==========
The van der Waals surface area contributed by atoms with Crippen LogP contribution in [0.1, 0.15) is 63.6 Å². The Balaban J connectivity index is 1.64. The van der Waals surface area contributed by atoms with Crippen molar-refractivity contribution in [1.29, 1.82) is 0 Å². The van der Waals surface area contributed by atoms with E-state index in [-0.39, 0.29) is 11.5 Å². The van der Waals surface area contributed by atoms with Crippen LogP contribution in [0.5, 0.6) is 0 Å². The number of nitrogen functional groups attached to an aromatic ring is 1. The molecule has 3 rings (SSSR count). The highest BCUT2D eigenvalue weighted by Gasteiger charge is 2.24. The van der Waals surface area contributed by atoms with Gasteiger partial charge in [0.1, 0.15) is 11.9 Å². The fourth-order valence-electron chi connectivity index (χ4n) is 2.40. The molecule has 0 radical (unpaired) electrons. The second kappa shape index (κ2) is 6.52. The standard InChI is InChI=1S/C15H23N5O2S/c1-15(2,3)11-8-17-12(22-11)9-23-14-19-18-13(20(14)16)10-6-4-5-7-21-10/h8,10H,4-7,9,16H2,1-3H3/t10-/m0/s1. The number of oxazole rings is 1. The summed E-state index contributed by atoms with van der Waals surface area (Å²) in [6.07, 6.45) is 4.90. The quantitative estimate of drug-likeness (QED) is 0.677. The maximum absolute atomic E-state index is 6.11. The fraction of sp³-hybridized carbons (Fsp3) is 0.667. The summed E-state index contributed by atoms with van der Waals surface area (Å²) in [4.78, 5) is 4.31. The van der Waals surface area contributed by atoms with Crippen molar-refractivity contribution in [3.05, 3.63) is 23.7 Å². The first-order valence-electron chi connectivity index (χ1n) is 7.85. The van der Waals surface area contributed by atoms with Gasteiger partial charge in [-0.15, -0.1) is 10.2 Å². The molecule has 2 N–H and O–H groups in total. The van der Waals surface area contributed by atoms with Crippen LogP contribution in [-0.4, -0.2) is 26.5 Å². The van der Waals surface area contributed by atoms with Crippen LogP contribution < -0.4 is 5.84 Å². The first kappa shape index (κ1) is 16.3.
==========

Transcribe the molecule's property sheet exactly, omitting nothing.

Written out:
The van der Waals surface area contributed by atoms with Crippen LogP contribution in [0.1, 0.15) is 63.6 Å². The Balaban J connectivity index is 1.64. The van der Waals surface area contributed by atoms with Crippen molar-refractivity contribution in [1.29, 1.82) is 0 Å². The van der Waals surface area contributed by atoms with E-state index in [-0.39, 0.29) is 11.5 Å². The van der Waals surface area contributed by atoms with Crippen LogP contribution in [0.5, 0.6) is 0 Å². The number of nitrogen functional groups attached to an aromatic ring is 1. The molecule has 3 rings (SSSR count). The highest BCUT2D eigenvalue weighted by Gasteiger charge is 2.24. The van der Waals surface area contributed by atoms with Gasteiger partial charge in [0.1, 0.15) is 11.9 Å². The fourth-order valence-electron chi connectivity index (χ4n) is 2.40. The molecule has 0 radical (unpaired) electrons. The second kappa shape index (κ2) is 6.52. The standard InChI is InChI=1S/C15H23N5O2S/c1-15(2,3)11-8-17-12(22-11)9-23-14-19-18-13(20(14)16)10-6-4-5-7-21-10/h8,10H,4-7,9,16H2,1-3H3/t10-/m0/s1. The number of oxazole rings is 1. The summed E-state index contributed by atoms with van der Waals surface area (Å²) in [6.07, 6.45) is 4.90. The quantitative estimate of drug-likeness (QED) is 0.677. The maximum absolute atomic E-state index is 6.11. The fraction of sp³-hybridized carbons (Fsp3) is 0.667. The summed E-state index contributed by atoms with van der Waals surface area (Å²) in [4.78, 5) is 4.31. The van der Waals surface area contributed by atoms with Crippen molar-refractivity contribution in [3.05, 3.63) is 23.7 Å². The first-order valence-electron chi connectivity index (χ1n) is 7.85. The van der Waals surface area contributed by atoms with Gasteiger partial charge in [-0.15, -0.1) is 10.2 Å². The molecule has 2 N–H and O–H groups in total. The van der Waals surface area contributed by atoms with Crippen LogP contribution in [-0.4, -0.2) is 26.5 Å². The van der Waals surface area contributed by atoms with Crippen LogP contribution < -0.4 is 5.84 Å². The first kappa shape index (κ1) is 16.3.